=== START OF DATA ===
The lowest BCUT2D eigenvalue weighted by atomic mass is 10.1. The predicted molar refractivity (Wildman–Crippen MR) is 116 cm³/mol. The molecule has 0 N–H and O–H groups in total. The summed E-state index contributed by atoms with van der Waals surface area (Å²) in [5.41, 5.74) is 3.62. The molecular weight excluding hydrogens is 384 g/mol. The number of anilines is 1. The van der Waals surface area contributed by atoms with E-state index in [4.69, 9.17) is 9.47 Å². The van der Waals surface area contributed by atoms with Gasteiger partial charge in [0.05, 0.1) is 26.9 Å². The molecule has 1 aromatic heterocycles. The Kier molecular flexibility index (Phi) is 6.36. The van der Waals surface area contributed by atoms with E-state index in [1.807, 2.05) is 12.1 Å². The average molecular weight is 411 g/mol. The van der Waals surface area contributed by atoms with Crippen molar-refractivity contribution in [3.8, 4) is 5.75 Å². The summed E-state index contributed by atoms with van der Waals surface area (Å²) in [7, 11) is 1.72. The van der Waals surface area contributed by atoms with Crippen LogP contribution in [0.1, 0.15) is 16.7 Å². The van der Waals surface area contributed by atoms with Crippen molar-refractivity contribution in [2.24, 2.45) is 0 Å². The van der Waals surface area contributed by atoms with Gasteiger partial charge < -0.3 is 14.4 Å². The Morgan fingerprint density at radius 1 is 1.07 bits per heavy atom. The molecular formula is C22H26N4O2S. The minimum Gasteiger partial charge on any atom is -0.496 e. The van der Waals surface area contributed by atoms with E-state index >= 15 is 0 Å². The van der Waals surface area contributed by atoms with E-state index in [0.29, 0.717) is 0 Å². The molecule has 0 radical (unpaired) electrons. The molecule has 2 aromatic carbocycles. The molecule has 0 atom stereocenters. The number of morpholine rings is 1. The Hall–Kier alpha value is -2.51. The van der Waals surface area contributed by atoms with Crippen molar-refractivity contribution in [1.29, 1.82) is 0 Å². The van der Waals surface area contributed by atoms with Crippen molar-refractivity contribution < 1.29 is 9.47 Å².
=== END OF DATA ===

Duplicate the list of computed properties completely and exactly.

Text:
The lowest BCUT2D eigenvalue weighted by atomic mass is 10.1. The predicted molar refractivity (Wildman–Crippen MR) is 116 cm³/mol. The molecule has 0 N–H and O–H groups in total. The summed E-state index contributed by atoms with van der Waals surface area (Å²) in [5.41, 5.74) is 3.62. The molecular weight excluding hydrogens is 384 g/mol. The number of anilines is 1. The van der Waals surface area contributed by atoms with E-state index in [4.69, 9.17) is 9.47 Å². The van der Waals surface area contributed by atoms with Gasteiger partial charge in [0.05, 0.1) is 26.9 Å². The molecule has 1 aromatic heterocycles. The Kier molecular flexibility index (Phi) is 6.36. The van der Waals surface area contributed by atoms with E-state index in [1.807, 2.05) is 12.1 Å². The average molecular weight is 411 g/mol. The van der Waals surface area contributed by atoms with Crippen molar-refractivity contribution in [3.8, 4) is 5.75 Å². The summed E-state index contributed by atoms with van der Waals surface area (Å²) in [7, 11) is 1.72. The van der Waals surface area contributed by atoms with Crippen LogP contribution in [0.1, 0.15) is 16.7 Å². The van der Waals surface area contributed by atoms with Crippen molar-refractivity contribution in [2.24, 2.45) is 0 Å². The van der Waals surface area contributed by atoms with Gasteiger partial charge < -0.3 is 14.4 Å². The Morgan fingerprint density at radius 1 is 1.07 bits per heavy atom. The molecular formula is C22H26N4O2S. The minimum Gasteiger partial charge on any atom is -0.496 e. The van der Waals surface area contributed by atoms with E-state index >= 15 is 0 Å². The van der Waals surface area contributed by atoms with E-state index in [0.29, 0.717) is 0 Å². The molecule has 0 radical (unpaired) electrons. The molecule has 2 aromatic carbocycles. The molecule has 0 atom stereocenters. The number of morpholine rings is 1. The Hall–Kier alpha value is -2.51. The van der Waals surface area contributed by atoms with Crippen molar-refractivity contribution in [1.29, 1.82) is 0 Å². The van der Waals surface area contributed by atoms with Crippen molar-refractivity contribution < 1.29 is 9.47 Å².